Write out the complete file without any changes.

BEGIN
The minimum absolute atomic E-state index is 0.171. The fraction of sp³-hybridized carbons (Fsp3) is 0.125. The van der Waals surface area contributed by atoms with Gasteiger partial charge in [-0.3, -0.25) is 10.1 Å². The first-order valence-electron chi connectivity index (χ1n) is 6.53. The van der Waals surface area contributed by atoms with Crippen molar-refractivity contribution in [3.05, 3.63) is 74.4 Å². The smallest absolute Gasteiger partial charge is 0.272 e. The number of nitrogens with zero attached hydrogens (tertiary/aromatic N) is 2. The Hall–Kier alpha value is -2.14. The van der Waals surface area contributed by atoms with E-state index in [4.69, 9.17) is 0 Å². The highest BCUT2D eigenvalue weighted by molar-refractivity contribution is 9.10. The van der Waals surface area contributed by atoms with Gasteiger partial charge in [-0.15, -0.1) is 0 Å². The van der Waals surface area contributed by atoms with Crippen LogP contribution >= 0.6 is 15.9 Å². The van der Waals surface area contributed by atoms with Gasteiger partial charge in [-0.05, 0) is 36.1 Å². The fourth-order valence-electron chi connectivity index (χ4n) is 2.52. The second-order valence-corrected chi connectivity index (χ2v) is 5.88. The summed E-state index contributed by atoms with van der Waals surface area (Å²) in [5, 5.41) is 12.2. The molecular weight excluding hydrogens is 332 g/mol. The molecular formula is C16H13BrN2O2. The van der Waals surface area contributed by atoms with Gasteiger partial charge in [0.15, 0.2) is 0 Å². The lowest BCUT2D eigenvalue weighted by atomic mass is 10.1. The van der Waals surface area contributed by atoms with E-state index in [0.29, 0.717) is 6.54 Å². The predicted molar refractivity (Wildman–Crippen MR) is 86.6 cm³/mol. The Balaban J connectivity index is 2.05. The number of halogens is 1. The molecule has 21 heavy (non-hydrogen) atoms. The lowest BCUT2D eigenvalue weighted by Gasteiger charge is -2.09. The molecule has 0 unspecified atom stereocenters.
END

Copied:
The minimum absolute atomic E-state index is 0.171. The fraction of sp³-hybridized carbons (Fsp3) is 0.125. The van der Waals surface area contributed by atoms with Gasteiger partial charge in [-0.3, -0.25) is 10.1 Å². The first-order valence-electron chi connectivity index (χ1n) is 6.53. The van der Waals surface area contributed by atoms with Crippen molar-refractivity contribution in [3.05, 3.63) is 74.4 Å². The smallest absolute Gasteiger partial charge is 0.272 e. The number of nitrogens with zero attached hydrogens (tertiary/aromatic N) is 2. The Hall–Kier alpha value is -2.14. The van der Waals surface area contributed by atoms with E-state index in [4.69, 9.17) is 0 Å². The highest BCUT2D eigenvalue weighted by molar-refractivity contribution is 9.10. The van der Waals surface area contributed by atoms with Gasteiger partial charge in [-0.15, -0.1) is 0 Å². The van der Waals surface area contributed by atoms with Crippen LogP contribution >= 0.6 is 15.9 Å². The van der Waals surface area contributed by atoms with Gasteiger partial charge in [-0.05, 0) is 36.1 Å². The fourth-order valence-electron chi connectivity index (χ4n) is 2.52. The second-order valence-corrected chi connectivity index (χ2v) is 5.88. The summed E-state index contributed by atoms with van der Waals surface area (Å²) in [5, 5.41) is 12.2. The molecular weight excluding hydrogens is 332 g/mol. The molecular formula is C16H13BrN2O2. The van der Waals surface area contributed by atoms with Gasteiger partial charge in [0.15, 0.2) is 0 Å². The lowest BCUT2D eigenvalue weighted by atomic mass is 10.1. The van der Waals surface area contributed by atoms with E-state index in [0.29, 0.717) is 6.54 Å². The predicted molar refractivity (Wildman–Crippen MR) is 86.6 cm³/mol. The Balaban J connectivity index is 2.05. The number of halogens is 1. The molecule has 21 heavy (non-hydrogen) atoms. The lowest BCUT2D eigenvalue weighted by Gasteiger charge is -2.09. The molecule has 0 unspecified atom stereocenters.